using System.Threading.Tasks;

using Refit;

using WireMock.Net.Api.Client.Model;

namespace WireMock.Net.Api.Client
{
    public interface IWeatherClient
    {
        [Get("/bin/civillight.php?lat={latitude}&lon={longitude}&ac=0&unit=metric&output=json&tzshift=0")]
        Task<ApiResponse<WeatherResponse>> GetWeatherAsync(decimal latitude, decimal longitude, CancellationToken ct);
    }
}

My WeatherResponse class looks like this:

using System.Collections.Generic;

using Newtonsoft.Json;

namespace WireMock.Net.Api.Client.Model
{
    public class WeatherResponse
    {
        [JsonProperty("product")]
        public string Product { get; set; }

        [JsonProperty("init")]
        public string Init { get; set; }

        [JsonProperty("dataseries")]
        public IEnumerable<WeatherData> Dataseries { get; set; }
    }

    public class WeatherData
    {
        [JsonProperty("date")]
        public int Date { get; set; }

        [JsonProperty("weather")]
        public string Weather { get; set; }

        [JsonProperty("temp2m")]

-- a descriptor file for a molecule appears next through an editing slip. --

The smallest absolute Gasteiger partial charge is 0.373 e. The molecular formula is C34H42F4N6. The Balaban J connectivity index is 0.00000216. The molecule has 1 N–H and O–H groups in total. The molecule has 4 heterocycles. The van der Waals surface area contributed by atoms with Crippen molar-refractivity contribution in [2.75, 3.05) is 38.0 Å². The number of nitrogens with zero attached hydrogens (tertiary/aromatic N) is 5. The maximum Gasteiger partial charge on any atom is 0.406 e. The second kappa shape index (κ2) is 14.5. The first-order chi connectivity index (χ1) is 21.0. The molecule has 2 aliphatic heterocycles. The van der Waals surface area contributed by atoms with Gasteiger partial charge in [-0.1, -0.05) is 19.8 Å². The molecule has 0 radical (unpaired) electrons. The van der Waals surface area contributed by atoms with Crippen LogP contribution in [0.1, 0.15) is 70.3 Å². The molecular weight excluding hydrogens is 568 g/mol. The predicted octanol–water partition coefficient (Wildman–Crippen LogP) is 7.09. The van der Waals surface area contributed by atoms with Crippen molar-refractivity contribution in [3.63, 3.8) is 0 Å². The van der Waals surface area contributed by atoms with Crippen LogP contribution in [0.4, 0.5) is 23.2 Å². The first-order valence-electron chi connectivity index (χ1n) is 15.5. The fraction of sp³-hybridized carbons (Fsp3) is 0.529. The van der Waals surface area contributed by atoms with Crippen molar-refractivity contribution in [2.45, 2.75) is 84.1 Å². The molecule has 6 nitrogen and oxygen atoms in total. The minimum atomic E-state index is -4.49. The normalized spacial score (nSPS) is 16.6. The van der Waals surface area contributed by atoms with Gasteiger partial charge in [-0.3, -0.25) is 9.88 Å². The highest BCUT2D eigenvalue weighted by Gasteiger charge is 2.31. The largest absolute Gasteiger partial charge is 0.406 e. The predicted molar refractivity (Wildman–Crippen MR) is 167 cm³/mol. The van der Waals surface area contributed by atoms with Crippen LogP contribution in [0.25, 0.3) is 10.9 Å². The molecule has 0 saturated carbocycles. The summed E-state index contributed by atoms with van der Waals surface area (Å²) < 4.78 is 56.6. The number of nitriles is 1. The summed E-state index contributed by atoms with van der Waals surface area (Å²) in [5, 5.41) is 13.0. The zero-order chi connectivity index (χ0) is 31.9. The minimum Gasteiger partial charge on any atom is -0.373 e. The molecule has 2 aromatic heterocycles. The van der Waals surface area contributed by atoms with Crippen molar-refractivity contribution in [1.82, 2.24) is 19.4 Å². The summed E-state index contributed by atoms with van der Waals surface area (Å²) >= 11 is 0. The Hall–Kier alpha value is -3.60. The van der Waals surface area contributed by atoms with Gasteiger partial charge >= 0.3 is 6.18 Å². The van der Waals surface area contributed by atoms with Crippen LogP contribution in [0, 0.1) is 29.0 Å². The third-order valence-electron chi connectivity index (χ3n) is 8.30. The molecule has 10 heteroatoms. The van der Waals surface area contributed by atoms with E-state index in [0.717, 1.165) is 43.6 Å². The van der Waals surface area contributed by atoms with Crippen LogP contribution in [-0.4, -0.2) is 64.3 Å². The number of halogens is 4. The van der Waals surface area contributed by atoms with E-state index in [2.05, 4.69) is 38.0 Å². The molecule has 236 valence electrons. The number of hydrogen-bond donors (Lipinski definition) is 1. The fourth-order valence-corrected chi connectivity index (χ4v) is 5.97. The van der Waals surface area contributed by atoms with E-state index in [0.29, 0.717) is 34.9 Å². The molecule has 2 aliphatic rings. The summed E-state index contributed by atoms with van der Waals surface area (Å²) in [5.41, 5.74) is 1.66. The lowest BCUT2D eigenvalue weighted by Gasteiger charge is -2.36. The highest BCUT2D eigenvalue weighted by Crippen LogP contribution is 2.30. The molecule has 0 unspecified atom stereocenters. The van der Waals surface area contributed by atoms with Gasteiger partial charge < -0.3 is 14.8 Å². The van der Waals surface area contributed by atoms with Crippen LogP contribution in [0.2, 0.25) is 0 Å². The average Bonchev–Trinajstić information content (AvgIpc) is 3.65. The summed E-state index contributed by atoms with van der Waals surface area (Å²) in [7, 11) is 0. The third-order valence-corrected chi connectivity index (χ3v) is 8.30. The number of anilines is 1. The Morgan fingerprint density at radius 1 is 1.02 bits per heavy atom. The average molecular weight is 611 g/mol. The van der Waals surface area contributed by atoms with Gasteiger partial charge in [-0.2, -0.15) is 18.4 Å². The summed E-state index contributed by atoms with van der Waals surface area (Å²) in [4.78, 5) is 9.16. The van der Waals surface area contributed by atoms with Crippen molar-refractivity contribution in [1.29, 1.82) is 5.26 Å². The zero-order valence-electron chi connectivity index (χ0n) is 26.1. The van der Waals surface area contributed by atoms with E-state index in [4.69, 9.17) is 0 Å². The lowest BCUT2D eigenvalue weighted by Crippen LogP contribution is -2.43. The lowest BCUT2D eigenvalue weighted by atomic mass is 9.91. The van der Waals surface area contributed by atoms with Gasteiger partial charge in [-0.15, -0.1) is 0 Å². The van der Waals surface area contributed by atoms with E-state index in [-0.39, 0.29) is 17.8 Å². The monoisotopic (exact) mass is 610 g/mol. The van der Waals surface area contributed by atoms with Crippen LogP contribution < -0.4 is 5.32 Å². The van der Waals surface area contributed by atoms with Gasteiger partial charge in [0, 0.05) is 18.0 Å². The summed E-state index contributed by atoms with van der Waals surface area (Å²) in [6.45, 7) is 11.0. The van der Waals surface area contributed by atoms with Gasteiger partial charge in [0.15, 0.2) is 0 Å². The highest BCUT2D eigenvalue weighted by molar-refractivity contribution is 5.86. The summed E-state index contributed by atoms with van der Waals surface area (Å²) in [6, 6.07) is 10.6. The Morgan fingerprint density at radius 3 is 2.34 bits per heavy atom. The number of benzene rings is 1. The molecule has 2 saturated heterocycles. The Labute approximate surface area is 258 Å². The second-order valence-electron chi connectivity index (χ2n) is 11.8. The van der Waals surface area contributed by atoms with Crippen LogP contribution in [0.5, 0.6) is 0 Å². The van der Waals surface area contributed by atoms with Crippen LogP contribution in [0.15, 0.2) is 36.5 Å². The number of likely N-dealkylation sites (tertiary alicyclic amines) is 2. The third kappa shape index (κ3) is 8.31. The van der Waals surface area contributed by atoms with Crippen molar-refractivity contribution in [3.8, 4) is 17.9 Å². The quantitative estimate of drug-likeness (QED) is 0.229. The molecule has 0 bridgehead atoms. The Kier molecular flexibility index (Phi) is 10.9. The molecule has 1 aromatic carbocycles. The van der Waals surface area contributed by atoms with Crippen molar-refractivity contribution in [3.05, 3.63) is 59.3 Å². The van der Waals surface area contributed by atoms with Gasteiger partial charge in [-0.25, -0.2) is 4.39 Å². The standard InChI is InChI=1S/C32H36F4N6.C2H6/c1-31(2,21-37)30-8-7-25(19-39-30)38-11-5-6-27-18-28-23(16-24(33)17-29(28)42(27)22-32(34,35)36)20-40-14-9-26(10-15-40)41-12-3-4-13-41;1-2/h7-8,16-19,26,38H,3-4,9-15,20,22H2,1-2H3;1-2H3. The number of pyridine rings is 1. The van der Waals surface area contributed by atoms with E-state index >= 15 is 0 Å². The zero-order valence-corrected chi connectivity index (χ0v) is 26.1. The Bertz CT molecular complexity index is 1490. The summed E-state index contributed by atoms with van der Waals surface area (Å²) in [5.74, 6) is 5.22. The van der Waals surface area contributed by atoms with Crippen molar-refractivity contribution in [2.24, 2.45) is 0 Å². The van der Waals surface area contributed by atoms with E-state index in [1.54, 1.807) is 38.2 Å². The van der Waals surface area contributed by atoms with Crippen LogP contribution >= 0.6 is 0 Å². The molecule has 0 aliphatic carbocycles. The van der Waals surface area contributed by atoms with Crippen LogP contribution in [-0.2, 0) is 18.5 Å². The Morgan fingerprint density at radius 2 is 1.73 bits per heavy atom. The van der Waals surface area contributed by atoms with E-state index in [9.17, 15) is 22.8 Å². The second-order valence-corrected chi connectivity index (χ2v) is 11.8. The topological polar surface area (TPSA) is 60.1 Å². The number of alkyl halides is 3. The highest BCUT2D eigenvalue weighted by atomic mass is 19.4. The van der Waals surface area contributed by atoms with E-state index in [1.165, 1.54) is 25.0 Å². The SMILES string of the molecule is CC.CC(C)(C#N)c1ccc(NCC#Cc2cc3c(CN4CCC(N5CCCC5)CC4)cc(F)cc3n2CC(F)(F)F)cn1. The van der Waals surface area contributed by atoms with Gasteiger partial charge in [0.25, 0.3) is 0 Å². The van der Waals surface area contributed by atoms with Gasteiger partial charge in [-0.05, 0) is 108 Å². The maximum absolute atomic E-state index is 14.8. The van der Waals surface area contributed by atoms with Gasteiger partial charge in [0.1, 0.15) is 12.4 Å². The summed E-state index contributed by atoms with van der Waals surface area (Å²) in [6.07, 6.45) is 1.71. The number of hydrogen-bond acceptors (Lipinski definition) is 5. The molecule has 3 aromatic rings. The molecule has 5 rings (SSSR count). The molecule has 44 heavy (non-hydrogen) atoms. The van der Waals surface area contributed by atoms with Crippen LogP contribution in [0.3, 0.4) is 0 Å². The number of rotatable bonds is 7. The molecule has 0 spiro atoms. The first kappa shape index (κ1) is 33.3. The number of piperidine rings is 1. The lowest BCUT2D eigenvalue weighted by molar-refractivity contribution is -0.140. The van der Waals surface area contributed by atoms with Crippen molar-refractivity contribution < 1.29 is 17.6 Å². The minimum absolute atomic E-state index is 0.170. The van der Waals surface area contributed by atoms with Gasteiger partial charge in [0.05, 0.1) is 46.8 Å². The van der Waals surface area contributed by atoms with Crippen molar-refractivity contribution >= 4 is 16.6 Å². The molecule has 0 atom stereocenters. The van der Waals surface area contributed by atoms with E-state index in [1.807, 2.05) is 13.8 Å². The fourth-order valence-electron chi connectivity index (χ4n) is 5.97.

public Temperature Temp2m { get; set; }
    }

    public class Temperature
    {
        [JsonProperty("max")]
        public int Max { get; set; }

        [JsonProperty("min")]
        public int Min { get; set; }
    }
}

We are also going to set up a configuration section in our appsettings.json so that the base address can be mocked later.

{
  "WeatherClient": {
    "BaseAddress": "https://www.7timer.info",
    "TimeoutSeconds": 30
  },
  "Logging": {
    "LogLevel": {
      "Default": "Information",
      "Microsoft": "Warning",
      "Microsoft.Hosting.Lifetime": "Information"
    }
  },
  "AllowedHosts": "*"
}

So now we need to set up the refit HttpClient. We can do this inside ConfigureServices. To make things nicer I often put the code inside an extension method: